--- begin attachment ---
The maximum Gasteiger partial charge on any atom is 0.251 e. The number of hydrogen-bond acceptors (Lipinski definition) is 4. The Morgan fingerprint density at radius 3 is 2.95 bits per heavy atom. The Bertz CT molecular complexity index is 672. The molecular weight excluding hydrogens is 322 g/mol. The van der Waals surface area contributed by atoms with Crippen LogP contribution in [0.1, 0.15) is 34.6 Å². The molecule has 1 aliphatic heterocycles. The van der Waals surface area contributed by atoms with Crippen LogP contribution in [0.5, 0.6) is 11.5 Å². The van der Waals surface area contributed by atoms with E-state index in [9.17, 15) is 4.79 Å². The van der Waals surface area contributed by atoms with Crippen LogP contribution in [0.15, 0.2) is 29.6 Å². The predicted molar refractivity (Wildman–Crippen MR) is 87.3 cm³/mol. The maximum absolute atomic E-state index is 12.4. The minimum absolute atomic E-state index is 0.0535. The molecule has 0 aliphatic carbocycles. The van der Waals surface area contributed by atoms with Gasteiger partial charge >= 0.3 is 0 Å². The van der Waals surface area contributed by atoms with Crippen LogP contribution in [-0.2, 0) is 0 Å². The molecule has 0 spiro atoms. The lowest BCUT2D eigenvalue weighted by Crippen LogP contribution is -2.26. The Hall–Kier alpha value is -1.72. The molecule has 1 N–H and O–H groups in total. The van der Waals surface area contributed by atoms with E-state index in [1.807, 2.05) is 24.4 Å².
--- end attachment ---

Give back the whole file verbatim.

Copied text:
The maximum Gasteiger partial charge on any atom is 0.251 e. The number of hydrogen-bond acceptors (Lipinski definition) is 4. The Morgan fingerprint density at radius 3 is 2.95 bits per heavy atom. The Bertz CT molecular complexity index is 672. The molecular weight excluding hydrogens is 322 g/mol. The van der Waals surface area contributed by atoms with Crippen LogP contribution in [0.1, 0.15) is 34.6 Å². The molecule has 1 aliphatic heterocycles. The van der Waals surface area contributed by atoms with Crippen LogP contribution in [0.5, 0.6) is 11.5 Å². The van der Waals surface area contributed by atoms with E-state index in [9.17, 15) is 4.79 Å². The van der Waals surface area contributed by atoms with Crippen LogP contribution in [0.15, 0.2) is 29.6 Å². The predicted molar refractivity (Wildman–Crippen MR) is 87.3 cm³/mol. The maximum absolute atomic E-state index is 12.4. The minimum absolute atomic E-state index is 0.0535. The molecule has 0 aliphatic carbocycles. The van der Waals surface area contributed by atoms with Gasteiger partial charge >= 0.3 is 0 Å². The van der Waals surface area contributed by atoms with Crippen LogP contribution in [-0.2, 0) is 0 Å². The molecule has 0 spiro atoms. The lowest BCUT2D eigenvalue weighted by Crippen LogP contribution is -2.26. The Hall–Kier alpha value is -1.72. The molecule has 1 N–H and O–H groups in total. The van der Waals surface area contributed by atoms with E-state index in [1.807, 2.05) is 24.4 Å².